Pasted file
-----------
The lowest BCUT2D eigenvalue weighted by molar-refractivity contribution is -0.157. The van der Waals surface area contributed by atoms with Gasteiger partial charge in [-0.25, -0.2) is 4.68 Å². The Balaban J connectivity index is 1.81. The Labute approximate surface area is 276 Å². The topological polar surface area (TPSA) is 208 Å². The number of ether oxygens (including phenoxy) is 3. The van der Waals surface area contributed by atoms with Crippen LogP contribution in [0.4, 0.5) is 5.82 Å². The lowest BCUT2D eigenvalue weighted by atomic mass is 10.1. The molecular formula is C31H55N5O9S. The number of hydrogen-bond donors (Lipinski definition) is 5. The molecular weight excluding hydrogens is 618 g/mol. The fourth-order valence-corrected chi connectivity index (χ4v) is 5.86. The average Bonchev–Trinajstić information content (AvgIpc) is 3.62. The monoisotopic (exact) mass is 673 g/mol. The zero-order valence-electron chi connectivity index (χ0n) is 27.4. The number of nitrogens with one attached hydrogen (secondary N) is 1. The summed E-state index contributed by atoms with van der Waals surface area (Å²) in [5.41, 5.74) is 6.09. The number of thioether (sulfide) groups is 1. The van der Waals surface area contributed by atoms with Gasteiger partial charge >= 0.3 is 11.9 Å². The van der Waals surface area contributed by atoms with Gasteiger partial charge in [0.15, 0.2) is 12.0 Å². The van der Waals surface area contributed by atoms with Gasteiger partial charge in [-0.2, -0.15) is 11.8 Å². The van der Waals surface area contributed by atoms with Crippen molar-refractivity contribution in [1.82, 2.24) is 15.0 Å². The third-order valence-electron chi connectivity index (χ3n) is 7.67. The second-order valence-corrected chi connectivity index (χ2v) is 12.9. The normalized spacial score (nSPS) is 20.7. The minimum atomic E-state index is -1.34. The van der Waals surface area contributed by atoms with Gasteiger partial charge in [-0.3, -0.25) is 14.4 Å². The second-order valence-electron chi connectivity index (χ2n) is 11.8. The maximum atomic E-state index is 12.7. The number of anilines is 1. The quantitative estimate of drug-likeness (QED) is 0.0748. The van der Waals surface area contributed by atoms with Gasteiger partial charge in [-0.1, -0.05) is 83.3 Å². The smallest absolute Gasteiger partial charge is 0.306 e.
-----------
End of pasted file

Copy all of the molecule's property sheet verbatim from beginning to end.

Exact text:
The lowest BCUT2D eigenvalue weighted by molar-refractivity contribution is -0.157. The van der Waals surface area contributed by atoms with Gasteiger partial charge in [-0.25, -0.2) is 4.68 Å². The Balaban J connectivity index is 1.81. The Labute approximate surface area is 276 Å². The topological polar surface area (TPSA) is 208 Å². The number of ether oxygens (including phenoxy) is 3. The van der Waals surface area contributed by atoms with Crippen LogP contribution in [0.4, 0.5) is 5.82 Å². The lowest BCUT2D eigenvalue weighted by atomic mass is 10.1. The molecular formula is C31H55N5O9S. The number of hydrogen-bond donors (Lipinski definition) is 5. The molecular weight excluding hydrogens is 618 g/mol. The fourth-order valence-corrected chi connectivity index (χ4v) is 5.86. The average Bonchev–Trinajstić information content (AvgIpc) is 3.62. The monoisotopic (exact) mass is 673 g/mol. The zero-order valence-electron chi connectivity index (χ0n) is 27.4. The number of nitrogens with one attached hydrogen (secondary N) is 1. The summed E-state index contributed by atoms with van der Waals surface area (Å²) in [5.41, 5.74) is 6.09. The number of thioether (sulfide) groups is 1. The van der Waals surface area contributed by atoms with Gasteiger partial charge >= 0.3 is 11.9 Å². The van der Waals surface area contributed by atoms with Gasteiger partial charge in [0.15, 0.2) is 12.0 Å². The van der Waals surface area contributed by atoms with Gasteiger partial charge in [-0.2, -0.15) is 11.8 Å². The van der Waals surface area contributed by atoms with Crippen molar-refractivity contribution in [1.82, 2.24) is 15.0 Å². The third-order valence-electron chi connectivity index (χ3n) is 7.67. The second-order valence-corrected chi connectivity index (χ2v) is 12.9. The normalized spacial score (nSPS) is 20.7. The minimum atomic E-state index is -1.34. The van der Waals surface area contributed by atoms with Gasteiger partial charge in [-0.3, -0.25) is 14.4 Å². The second-order valence-electron chi connectivity index (χ2n) is 11.8. The maximum atomic E-state index is 12.7. The number of anilines is 1. The quantitative estimate of drug-likeness (QED) is 0.0748. The van der Waals surface area contributed by atoms with Gasteiger partial charge in [-0.1, -0.05) is 83.3 Å². The smallest absolute Gasteiger partial charge is 0.306 e.